On Wednesday, the U.S. Department of Justice (DOJ) filed a civil suit in district court in New York against Apple and five of the major publishers with agency model pricing for e-books. The suit charges that Apple and the publishers “conspired to raise retail prices of e-books” and, as a result, “consumers paid millions of dollars more for some of the most popular titles.” The five publishers — Hachette Book Group, HarperCollins, Macmillan, Penguin Group (USA), and Simon & Schuster — adopted the agency model for e-book sales at the end of January 2010. Random House, which adopted the agency model in February 2011, is not named in the suit.
Though they denied violating antitrust laws and defended the agency model, in order to avoid a protracted legal battle, Hachette, HarperCollins, and Simon & Schuster have reportedly settled the suit with DOJ and will terminate their agreements with Apple and agree to refrain from limiting any retailer’s ability to set e-book prices for two years, according to the Wall Street Journal.
Apple, Macmillan, and Penguin are fighting the charges and “are on track to face the government in court,” WSJ reported.
In addition to Wednesday’s DOJ suit, 16 states and U.S. territories filed a suit in federal court in Austin, Texas, seeking monetary damages on behalf of consumers in their states who bought e-books.
American Booksellers Association CEO Oren Teicher, who on March 19 met with representatives of DOJ along with ABA President Becky Anderson, Vice President Steve Bercu, association General Counsel Deanne Ottaviano, to express the association’s strong support for agency model pricing of e-books, called Wednesday’s ruling baffling.
“Following the implementation of the agency model at the end of 2010, the e-book market has become more competitive. There is more — not less — competition among retailers, and more — not fewer — examples of marketing and promotional efforts among publishers that have reduced prices,” Teicher said. “For the Department of Justice to challenge a business model that played an essential role in fostering a more competitive, diverse retail environment seems to turn logic on its head and is not in the best interest of consumers. While it’s not yet clear what the full implications are of the legal action announced today by the DOJ with regard to publishers’ pricing models for e-books, we believe one fact is very clear: There is nothing inherently illegal about the agency model, and — as ABA has strongly said in the past — we believe that fostering a more competitive environment is in the long term best interests of readers and book buyers.”
In a letter to authors, illustrators, and agents, Macmillan CEO John Sargent explained his company’s decision not to settle with DOJ. “Let me start by saying that Macmillan did not act illegally. Macmillan did not collude,” Sargent wrote.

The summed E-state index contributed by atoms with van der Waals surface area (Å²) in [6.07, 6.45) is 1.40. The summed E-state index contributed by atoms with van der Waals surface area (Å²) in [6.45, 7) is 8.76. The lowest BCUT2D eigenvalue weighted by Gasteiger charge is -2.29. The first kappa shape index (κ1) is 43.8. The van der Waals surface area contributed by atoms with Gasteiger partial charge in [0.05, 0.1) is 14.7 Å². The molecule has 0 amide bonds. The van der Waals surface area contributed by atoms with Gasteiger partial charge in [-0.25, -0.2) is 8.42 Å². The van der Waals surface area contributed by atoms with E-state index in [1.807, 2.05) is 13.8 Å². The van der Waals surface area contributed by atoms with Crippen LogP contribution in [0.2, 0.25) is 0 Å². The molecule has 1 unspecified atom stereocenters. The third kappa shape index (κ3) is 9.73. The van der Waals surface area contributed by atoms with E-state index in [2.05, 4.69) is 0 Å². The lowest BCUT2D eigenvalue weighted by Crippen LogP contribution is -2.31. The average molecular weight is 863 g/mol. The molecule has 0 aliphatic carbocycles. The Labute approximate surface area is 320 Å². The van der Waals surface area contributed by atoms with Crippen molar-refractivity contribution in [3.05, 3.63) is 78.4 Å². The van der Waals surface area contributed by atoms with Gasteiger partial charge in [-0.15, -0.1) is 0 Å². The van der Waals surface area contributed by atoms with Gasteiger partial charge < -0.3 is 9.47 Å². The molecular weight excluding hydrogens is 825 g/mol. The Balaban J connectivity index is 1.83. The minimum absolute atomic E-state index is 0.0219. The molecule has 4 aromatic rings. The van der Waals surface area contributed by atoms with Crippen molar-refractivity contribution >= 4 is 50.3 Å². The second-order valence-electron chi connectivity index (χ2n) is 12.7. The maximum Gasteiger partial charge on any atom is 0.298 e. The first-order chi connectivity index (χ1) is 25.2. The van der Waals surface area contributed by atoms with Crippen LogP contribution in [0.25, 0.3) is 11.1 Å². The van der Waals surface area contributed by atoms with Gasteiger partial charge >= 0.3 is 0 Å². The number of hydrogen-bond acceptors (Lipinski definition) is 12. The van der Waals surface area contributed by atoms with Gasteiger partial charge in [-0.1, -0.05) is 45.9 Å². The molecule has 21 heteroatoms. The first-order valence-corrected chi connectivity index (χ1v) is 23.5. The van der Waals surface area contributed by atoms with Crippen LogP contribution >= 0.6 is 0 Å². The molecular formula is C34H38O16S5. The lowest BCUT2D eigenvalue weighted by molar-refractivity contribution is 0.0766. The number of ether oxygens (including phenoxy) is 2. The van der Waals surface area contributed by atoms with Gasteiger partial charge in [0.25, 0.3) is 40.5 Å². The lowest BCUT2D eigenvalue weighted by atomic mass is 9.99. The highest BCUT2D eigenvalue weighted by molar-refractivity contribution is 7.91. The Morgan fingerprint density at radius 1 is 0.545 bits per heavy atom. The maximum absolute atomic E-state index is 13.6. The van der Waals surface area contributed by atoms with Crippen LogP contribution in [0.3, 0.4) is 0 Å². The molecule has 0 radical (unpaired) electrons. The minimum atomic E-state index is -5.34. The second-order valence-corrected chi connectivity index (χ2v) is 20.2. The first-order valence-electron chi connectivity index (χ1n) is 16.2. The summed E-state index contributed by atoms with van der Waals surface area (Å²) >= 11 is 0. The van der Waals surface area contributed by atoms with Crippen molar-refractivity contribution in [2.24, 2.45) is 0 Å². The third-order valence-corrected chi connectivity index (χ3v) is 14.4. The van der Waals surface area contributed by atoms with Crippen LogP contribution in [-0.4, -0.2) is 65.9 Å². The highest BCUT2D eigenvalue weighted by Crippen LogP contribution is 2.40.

Though Macmillan took part in settlement discussion with DOJ, Sargent said the proposed settlement terms were too onerous and that Macmillan had done no wrong. “After careful consideration, we came to the conclusion that the terms could have allowed Amazon to recover the monopoly position it had been building before our switch to the agency model. We also felt the settlement the DOJ wanted to impose would have a very negative and long-term impact on those who sell books for a living, from the largest chain stores to the smallest independents.
“When Macmillan changed to the agency model we did so knowing we would make less money on our e-book business. We made the change to support an open and competitive market for the future, and it worked. We still believe in that future and we still believe the agency model is the only way to get there.
And so, Sargent explained, having done no wrong, Macmillan decided to fight the DOJ charges in court.
In a statement, John Makinson, chairman and CEO of Penguin Group, said that Penguin had done nothing wrong, and was so against settling, that it had held no settlement discussions with the Justice Department. Regarding the decision to move to agency pricing for e-books, he said, “The decisions that we took, many them of them costly and difficult, were taken by Penguin alone.”
Furthermore, he said, the DOJ suit “contains a number of material misstatements and omissions, which we look forward to having the opportunity to correct in court.”
About Penguin’s adoption of the agency model, Makinson said: “We believed then, as we do now, that the agency model is the one that offers consumers the prospect of an open and competitive market for e-books.” He addded that “we understood that the shift to agency would be very costly to Penguin and its shareholders in the short-term, but we reasoned that the prevention of a monopoly in the supply of e-books had to be in the best interests, not just of Penguin, but of consumers, authors and booksellers as well.
“We are of course in the business of making money for our shareholders, but our purpose as a company is to make entertaining and intelligent books for readers of all ages and tastes. We shall not achieve either of those objectives in the absence of competition or choice. The decision we took in January 2010 to move Penguin’s e-book business to agency pricing has been vindicated by the very rapid subsequent growth in the volume of e-books sold by agency publishers, and by the benefit to consumers of the steep decline in the price of e-book readers that that has resulted from this open competition.”
Just days before the DOJ filing, author Scott Turow, president of the Author’s Guild, called the possibility of the suit “grim news” and said it “bites hard: our government may be on the verge of killing real competition in order to save the appearance of competition. This would be tragic for all of us who value books and the culture they support.”